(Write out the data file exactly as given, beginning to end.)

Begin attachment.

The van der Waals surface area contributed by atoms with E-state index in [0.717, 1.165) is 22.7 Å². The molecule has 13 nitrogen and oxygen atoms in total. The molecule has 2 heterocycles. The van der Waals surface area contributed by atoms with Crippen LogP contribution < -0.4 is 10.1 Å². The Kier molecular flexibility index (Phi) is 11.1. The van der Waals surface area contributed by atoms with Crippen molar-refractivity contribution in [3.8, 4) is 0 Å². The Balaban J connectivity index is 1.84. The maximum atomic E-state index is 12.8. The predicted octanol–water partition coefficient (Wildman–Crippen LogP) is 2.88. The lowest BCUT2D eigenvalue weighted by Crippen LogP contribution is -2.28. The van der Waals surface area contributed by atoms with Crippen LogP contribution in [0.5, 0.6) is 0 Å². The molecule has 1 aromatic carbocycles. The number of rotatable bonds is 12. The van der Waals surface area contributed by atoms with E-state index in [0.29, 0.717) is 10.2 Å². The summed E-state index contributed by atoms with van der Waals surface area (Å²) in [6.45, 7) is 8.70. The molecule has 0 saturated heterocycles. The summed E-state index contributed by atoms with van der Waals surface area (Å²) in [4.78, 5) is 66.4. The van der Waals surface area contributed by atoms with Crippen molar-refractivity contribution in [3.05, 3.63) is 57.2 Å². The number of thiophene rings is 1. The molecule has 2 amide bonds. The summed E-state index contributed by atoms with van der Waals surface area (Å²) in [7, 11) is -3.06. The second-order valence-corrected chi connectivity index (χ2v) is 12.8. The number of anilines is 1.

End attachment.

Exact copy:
The van der Waals surface area contributed by atoms with E-state index in [0.717, 1.165) is 22.7 Å². The molecule has 13 nitrogen and oxygen atoms in total. The molecule has 2 heterocycles. The van der Waals surface area contributed by atoms with Crippen LogP contribution < -0.4 is 10.1 Å². The Kier molecular flexibility index (Phi) is 11.1. The van der Waals surface area contributed by atoms with Crippen molar-refractivity contribution in [3.8, 4) is 0 Å². The Balaban J connectivity index is 1.84. The maximum atomic E-state index is 12.8. The predicted octanol–water partition coefficient (Wildman–Crippen LogP) is 2.88. The lowest BCUT2D eigenvalue weighted by Crippen LogP contribution is -2.28. The van der Waals surface area contributed by atoms with Crippen LogP contribution in [0.5, 0.6) is 0 Å². The molecule has 1 aromatic carbocycles. The number of rotatable bonds is 12. The van der Waals surface area contributed by atoms with E-state index in [0.29, 0.717) is 10.2 Å². The summed E-state index contributed by atoms with van der Waals surface area (Å²) in [6.45, 7) is 8.70. The molecule has 0 saturated heterocycles. The summed E-state index contributed by atoms with van der Waals surface area (Å²) in [4.78, 5) is 66.4. The van der Waals surface area contributed by atoms with Crippen molar-refractivity contribution in [3.05, 3.63) is 57.2 Å². The number of thiophene rings is 1. The molecule has 2 amide bonds. The summed E-state index contributed by atoms with van der Waals surface area (Å²) in [7, 11) is -3.06. The second-order valence-corrected chi connectivity index (χ2v) is 12.8. The number of anilines is 1.